Earthquake resilience of school buildings
Recent research has improved understanding of the earthquake resilience of school buildings. Our Engineering Strategy Group (ESG) has played a significant role in undertaking this research to inform the Ministry’s policies on designing, assessing and strengthening school buildings.
Engineering Strategy Group
The ESG was established in October 2012. It provides technical leadership to help us develop policies and processes for the structural assessment and strengthening of existing school buildings and the design of new buildings. The ESG also helps to communicate these policies and put them into action.
The ESG’s work has included:
- reviewing our policy on using building importance levels and suggesting amendments
- providing technical guidance for the detailed engineering evaluation programme in Greater Christchurch
- providing technical advice on prioritising the assessment and strengthening of school buildings outside of Greater Christchurch
- undertaking a programme of work to provide further evidence of the resilience of timber-framed school buildings
- overseeing the destructive testing of 2 standard types of timber-framed school buildings
- developing structural and geotechnical guidance for the design of new school buildings and redevelopments.
The ESG continues to work on projects to help us and our engineering consultants improve the effectiveness and efficiency of assessing and strengthening buildings.
Investigation reports on school buildings
We have commissioned research into the earthquake resilience of school buildings. Below are recent reports detailing the findings of this research.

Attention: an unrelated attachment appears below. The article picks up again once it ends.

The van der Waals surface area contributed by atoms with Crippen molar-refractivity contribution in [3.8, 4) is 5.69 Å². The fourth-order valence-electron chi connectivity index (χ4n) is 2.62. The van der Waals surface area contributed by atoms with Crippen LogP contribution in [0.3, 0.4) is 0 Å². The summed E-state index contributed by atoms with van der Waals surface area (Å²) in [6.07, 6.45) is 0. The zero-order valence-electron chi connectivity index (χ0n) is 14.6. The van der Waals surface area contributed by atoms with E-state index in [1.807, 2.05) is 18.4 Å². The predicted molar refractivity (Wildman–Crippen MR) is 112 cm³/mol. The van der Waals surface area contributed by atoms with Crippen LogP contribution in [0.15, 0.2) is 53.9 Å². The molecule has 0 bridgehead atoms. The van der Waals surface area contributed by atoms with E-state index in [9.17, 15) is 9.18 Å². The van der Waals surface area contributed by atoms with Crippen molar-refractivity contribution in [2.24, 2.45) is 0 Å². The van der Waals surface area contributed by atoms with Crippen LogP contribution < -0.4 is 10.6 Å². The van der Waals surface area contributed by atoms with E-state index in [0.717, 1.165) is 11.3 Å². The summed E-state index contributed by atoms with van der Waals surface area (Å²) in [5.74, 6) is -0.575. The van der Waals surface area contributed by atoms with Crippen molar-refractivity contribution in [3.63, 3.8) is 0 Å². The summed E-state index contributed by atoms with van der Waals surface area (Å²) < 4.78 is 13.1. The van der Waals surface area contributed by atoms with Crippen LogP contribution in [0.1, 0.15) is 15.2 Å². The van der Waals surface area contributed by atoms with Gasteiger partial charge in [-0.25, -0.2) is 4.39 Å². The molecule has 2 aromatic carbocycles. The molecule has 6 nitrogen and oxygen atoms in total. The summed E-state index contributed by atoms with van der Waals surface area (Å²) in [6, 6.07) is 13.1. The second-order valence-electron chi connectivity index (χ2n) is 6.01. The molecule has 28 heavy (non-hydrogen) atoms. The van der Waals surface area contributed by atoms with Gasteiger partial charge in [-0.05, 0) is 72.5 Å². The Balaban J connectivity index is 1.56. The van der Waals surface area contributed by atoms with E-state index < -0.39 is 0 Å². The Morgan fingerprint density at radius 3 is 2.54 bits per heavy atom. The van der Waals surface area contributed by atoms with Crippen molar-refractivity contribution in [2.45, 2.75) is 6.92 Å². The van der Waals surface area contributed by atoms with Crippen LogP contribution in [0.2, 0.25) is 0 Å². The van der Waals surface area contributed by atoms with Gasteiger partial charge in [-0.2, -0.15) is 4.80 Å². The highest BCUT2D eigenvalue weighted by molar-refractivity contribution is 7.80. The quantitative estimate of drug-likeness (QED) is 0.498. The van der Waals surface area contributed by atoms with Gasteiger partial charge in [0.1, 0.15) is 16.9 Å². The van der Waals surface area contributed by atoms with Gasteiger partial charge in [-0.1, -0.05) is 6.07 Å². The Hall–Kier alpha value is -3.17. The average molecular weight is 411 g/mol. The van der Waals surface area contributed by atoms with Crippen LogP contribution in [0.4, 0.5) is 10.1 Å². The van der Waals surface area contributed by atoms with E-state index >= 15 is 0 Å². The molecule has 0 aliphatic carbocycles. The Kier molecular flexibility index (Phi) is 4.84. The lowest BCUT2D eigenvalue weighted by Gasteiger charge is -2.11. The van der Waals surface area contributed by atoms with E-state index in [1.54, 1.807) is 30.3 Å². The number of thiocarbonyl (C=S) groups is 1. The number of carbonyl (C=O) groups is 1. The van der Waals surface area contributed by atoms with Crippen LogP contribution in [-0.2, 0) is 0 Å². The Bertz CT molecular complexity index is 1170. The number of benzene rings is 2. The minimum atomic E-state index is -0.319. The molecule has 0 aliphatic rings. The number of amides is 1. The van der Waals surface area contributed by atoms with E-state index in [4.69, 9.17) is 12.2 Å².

Impact of earthquakes on school buildings
Opus International Consultants reviewed the performance of school buildings during the Canterbury earthquakes. The report found that, overall, school buildings performed well. Of the damage to school buildings in Christchurch, a large proportion of it was the result of ground deformation.
To read the report, go to Canterbury Earthquakes – Impact on the Ministry of Education's School Buildings [PDF, 4.7 MB].
Catalogue of standard school building types
This catalogue identifies standard building types in the Canterbury region. Some are found throughout the whole country.
For more information on the categories of buildings, go to catalogue of standard school building types [PDF, 9.6 MB].
Nelson 2-storey blocks intrusive investigations
Nelson blocks are the most common type of buildings in secondary schools. Beginning as ‘T’ blocks, their layout was later extended (as schools grew) to form a symmetrical ‘H’ shape. We undertook intrusive investigations of 2-storey nelson blocks at Upper Hutt College and Mairehau High School, to confirm that the ‘H’ blocks should be assessed as a single integral building, rather than as distinct end and central blocks. As a result, the bracing capacity needed in the transverse direction has been higher than was previously estimated.
More reports detailing research commissioned by us into timber-framed school buildings specifically are on timber-framed school buildings earthquake resilience.
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